The Meaning of Life
Including: what is NOT the meaning of life.
by Dear Jon
July 16, 2001
The Meaning of Life_Dear Jon-Including: what is NOT the meaning of life.
ACTUAL LETTER TO DEAR JON:
What is the meaning of life?
A movie by Monty Python. Ha ha ha.
A few folks had been doing a little writing in the "Religion/Philosophy" forum on the PO. I bet you could rekindle that forum with such a loaded question. It is a question more properly geared for the forums, since it is not asking, specifically, for advice. But I know that my readers look to Dear Jon for opinions about many things, so here is my shot at "the meaning of life."
When followed to its conclusion, we discover that life is arbitrary, springing from the desire of God. Life has no inherent meaning apart from God's desire that it exist.
Happily, the end of the quest for meaning, becomes the premise in the quest for purpose. In that sense, the question, "Since God desires that I exist, what is the purpose of my life?" is a more "meaningful" question.
Purpose can be frustrated by suffering, or it can be realized and clarified in the midst of suffering. Many PO readers today, being Americans well-off enough to have computers, either at work or at home, have a frustrated sense of purpose because they do not suffer. There is nothing to strive for, since we have everything. The consequence is frequently the suffering of purposelessness. What is needed most among Americans today, is a sense of perspective. With perspective, many might discover purpose.
In contrast, some of the best writing to clarify that sense of purpose, rose out of the suffering of the Second World War. To gain badly needed perspective on the human condition and human purpose, I recommend the writings of Victor Frankl, an Austrian Jew and World War II Holocaust survivor; Corrie Ten Boom, Dutch Protestant and World War II Holocaust survivor; Dietrich Bonhoeffer, a German Protestant who tried to assassinate Hitler and did not survive the holocaust; and "The Diary of Anne Frank," a Dutch Jew who perished in the Holocaust at the age of 13.
I also recommend the core texts of the world's religions, of which many of us are woefully illiterate. One core text of many faiths, is the Hebrew Bible, aka the "Old Testament." In the book of Qoheleth, or "Ecclesiastes," the statement is made, "There is nothing better than to eat, and drink, and find enjoyment in one's work." So find a job you don't hate doing. And when it's time to eat, stop working and enjoy your food. It may not go all the way to satisfying purpose, but if you're in a job you don't hate, you are on the right track.
Basically, people who have found their purpose in living for others, have generally been considered to have lived the most purposeful lives. This seems to be the slant in most religious writings, what with the Golden Rule being pretty much universal. As Bill Clinton said of Mother Teresa after she gave an impassioned pro-life speech to Congress, "It is hard to argue with a life so well lived."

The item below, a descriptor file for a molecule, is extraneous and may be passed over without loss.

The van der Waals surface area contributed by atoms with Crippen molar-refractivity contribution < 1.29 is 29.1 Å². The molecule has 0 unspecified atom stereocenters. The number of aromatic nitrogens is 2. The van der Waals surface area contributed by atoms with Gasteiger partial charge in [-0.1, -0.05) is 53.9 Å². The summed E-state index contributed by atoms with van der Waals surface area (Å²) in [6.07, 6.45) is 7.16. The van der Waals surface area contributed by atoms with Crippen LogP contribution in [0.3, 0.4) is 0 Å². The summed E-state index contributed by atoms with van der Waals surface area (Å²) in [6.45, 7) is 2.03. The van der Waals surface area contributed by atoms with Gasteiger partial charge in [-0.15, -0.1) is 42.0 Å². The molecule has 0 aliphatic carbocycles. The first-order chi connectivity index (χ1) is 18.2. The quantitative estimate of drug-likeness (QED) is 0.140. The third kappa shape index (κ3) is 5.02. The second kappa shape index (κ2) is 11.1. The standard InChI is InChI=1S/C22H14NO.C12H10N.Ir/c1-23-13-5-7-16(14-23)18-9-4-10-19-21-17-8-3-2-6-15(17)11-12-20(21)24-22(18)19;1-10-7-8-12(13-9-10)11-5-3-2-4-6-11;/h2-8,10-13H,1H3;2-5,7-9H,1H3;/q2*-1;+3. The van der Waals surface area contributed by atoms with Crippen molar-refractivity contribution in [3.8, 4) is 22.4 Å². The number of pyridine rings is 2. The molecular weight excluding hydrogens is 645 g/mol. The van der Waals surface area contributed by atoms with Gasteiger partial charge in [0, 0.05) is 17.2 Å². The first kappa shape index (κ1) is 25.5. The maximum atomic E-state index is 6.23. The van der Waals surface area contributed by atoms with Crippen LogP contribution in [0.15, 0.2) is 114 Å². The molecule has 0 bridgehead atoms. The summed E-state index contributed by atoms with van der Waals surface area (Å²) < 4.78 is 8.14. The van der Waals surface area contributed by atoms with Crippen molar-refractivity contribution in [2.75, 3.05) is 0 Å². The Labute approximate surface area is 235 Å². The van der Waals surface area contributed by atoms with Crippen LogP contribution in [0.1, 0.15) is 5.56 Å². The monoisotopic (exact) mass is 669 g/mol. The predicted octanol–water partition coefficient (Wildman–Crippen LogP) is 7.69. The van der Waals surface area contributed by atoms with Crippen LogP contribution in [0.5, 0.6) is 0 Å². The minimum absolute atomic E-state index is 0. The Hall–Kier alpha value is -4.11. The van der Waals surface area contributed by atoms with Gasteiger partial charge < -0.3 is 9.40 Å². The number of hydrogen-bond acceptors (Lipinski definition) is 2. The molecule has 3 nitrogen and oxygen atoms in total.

The movie "Bill and Ted's Excellent Adventure," had Abraham Lincoln step forward in time to address California high school students in the 1980's. He summed up the purpose one can have in life very well: "Be excellent to each other. And party on, dudes."
Expanding further would risk betraying my sectarian convictions. So, I will shift the focus to talk about what your purpose in life is NOT.
1. It is NOT to die with the most toys.
2. It is NOT to get as drunk as possible as often as possible.
3. It is NOT the six-month review or the annual raise or the promotion or the interview.
4. It is NOT to collect as much Winnie the Pooh memorabilia as you can store.
5. It is NOT to achieve the high score in "Zombie Slaughter III: Mega Slaughter" on your game system.
6. It is NOT the next fix.
7. It is NOT the next boyfriend.
8. It is NOT to see how many extra miles you can drive when your bladder is screaming for a rest stop.
9. It is NOT to prove that you are right all the time, or to win every argument.
10. It is NOT the week-end.
11. It is NOT to awaken the sympathy of as many people as possible to your complaint.
12. It is NOT to compare how others are doing with how you are doing in terms of annual income, size of home, number of cars, number of marriages, or any other terms.
13. It is NOT to relive the last election every time you meet your Republican acquaintence.
14. It is NOT to study all the time or be a workaholic, since all work and no play makes Jack a dull boy.
15. It is NOT to avoid work as much as possible, either.
16. It is NOT to give your kids everything they demand.
17. It is NOT to torment or disappoint your kids so they learn "how tough life is."
18. If you have learned in the school of hard knocks, your purpose is NOT to recruit as many other people as possible into that school.
19. It is NOT to defend your life of privilege and luxury at the expense of justice, mercy, compassion, faith, and ethics.
20. It is NOT to wish you were living a different life. Your purpose is to live the life you have.
|PO BOOKS BY DEAR JON
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Our advice humorist turns his attention and trademark wit to affairs of the heart in his first and very affordable book (only $8.95!).
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